-Developmental history of problems in coordination and left/right dominance.
-Poor visual memory for language symbols.
-Auditory language difficulties in word finding, fluency, meaning, and sequence.
-Difficulty transferring information from what is heard to what is seen and vice versa.

It has been said that at least 40% of the population has some kind of reading disorder that disrupts their ability to read. With these statistics in hand, our researchers and educators should all be aware and strive to find better ways to develop each child’s ability to learn and read.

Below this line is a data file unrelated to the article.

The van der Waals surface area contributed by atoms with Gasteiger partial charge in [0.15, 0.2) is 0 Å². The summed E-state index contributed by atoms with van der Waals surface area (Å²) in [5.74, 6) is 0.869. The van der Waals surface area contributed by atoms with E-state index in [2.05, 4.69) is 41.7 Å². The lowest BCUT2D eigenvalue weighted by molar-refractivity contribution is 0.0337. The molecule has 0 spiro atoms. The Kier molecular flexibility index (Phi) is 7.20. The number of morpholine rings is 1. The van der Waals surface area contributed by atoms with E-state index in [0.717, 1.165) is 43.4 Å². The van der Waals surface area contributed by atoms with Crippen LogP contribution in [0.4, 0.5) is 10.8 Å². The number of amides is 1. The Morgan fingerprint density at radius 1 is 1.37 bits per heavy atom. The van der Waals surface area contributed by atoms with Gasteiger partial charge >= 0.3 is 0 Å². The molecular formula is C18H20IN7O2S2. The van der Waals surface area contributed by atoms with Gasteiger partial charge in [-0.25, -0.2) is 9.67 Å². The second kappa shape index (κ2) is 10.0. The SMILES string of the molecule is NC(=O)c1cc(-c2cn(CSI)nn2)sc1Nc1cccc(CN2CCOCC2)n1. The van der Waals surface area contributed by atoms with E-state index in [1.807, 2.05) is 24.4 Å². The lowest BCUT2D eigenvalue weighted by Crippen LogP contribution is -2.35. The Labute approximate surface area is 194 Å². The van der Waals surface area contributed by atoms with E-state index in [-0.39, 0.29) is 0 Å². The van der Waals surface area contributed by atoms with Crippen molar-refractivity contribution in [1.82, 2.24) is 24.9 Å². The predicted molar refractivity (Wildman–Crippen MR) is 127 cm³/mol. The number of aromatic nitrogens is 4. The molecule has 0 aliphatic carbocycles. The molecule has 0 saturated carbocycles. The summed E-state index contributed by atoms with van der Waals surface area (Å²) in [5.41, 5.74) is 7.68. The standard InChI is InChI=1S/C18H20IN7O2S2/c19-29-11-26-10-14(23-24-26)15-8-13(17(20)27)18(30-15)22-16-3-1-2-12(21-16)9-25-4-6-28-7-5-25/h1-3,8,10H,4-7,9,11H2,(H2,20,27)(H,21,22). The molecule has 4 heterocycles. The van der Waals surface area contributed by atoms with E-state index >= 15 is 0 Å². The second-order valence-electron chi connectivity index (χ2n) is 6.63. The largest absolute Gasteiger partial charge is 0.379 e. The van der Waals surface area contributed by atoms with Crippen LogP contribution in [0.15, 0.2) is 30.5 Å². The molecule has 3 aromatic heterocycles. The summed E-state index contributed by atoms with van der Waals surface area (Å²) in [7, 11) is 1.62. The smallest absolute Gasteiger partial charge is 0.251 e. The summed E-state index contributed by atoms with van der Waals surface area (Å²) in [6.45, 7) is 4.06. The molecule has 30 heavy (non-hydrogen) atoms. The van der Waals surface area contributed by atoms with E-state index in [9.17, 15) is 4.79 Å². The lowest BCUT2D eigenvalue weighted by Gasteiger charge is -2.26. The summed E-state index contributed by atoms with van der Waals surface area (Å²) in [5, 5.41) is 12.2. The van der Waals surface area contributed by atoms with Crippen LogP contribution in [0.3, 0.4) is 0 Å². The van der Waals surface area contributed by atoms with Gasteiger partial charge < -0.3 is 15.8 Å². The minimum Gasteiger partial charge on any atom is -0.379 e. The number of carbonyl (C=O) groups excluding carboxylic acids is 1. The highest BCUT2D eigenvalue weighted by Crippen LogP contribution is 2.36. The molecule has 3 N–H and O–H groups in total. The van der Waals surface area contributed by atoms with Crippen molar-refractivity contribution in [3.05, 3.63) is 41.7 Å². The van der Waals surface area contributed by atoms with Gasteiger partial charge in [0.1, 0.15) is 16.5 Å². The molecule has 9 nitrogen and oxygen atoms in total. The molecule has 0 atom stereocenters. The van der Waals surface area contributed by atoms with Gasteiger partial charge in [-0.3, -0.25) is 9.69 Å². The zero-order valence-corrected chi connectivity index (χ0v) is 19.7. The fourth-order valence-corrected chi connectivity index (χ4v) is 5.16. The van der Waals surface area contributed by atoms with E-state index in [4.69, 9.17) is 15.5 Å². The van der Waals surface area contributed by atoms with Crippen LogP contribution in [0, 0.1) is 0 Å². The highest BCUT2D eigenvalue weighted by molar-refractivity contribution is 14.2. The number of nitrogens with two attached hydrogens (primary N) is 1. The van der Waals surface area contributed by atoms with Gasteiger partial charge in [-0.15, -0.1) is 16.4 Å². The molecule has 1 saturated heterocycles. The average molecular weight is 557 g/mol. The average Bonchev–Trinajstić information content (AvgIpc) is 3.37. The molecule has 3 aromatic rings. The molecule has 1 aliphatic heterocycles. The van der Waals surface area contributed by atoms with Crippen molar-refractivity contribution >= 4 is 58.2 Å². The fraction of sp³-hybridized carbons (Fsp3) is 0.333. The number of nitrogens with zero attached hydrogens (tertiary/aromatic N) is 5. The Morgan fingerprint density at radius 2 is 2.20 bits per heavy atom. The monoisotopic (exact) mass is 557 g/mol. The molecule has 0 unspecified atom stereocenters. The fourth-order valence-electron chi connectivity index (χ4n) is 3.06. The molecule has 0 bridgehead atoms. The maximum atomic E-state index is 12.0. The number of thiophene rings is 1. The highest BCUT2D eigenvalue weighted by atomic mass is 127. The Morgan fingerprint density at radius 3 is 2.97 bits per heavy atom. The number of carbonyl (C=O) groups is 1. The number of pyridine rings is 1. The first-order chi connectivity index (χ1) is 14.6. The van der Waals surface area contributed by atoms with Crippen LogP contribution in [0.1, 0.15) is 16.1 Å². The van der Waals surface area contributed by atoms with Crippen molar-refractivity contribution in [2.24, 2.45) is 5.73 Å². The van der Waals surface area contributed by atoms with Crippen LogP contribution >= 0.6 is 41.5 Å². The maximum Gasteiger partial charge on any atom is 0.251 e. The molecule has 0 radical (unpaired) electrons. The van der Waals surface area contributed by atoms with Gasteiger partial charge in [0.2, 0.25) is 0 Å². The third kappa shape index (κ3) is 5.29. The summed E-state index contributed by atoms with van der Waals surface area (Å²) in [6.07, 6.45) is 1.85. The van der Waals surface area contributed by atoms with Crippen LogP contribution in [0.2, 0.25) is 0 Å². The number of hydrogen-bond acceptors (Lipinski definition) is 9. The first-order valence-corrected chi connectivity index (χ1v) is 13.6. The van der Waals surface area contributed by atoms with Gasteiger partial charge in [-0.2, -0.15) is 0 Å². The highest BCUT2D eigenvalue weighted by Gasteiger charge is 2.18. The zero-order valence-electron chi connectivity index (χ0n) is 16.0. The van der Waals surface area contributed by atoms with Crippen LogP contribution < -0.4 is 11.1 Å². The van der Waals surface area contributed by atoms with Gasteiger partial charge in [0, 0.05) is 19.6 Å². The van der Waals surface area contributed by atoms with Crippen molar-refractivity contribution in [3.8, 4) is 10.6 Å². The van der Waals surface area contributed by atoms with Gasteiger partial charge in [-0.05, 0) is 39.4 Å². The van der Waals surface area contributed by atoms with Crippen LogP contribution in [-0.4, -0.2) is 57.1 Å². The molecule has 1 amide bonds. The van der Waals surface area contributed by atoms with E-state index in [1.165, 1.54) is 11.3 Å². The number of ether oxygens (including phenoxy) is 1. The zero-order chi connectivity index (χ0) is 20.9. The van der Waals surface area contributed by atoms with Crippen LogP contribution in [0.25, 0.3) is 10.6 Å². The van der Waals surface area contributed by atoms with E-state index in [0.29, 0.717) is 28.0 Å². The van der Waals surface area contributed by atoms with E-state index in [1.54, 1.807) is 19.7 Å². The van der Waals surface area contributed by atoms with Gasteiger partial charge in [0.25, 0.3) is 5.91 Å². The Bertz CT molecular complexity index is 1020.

With IDEA enacted, free public education is mandated for children with LD from birth through 21 years. Services may be in private, or public schools through a variety of programs. The most severe LD students are often served in self-contained classrooms or residential settings, while students with mild or moderate LD are usually mainstreamed in regular classrooms with a variety of additional services. Additional services may include time in a resource room, an LD teacher joining with the teacher working together, or consultation with an LD teacher who provides support, resources and ideas to the classroom teacher.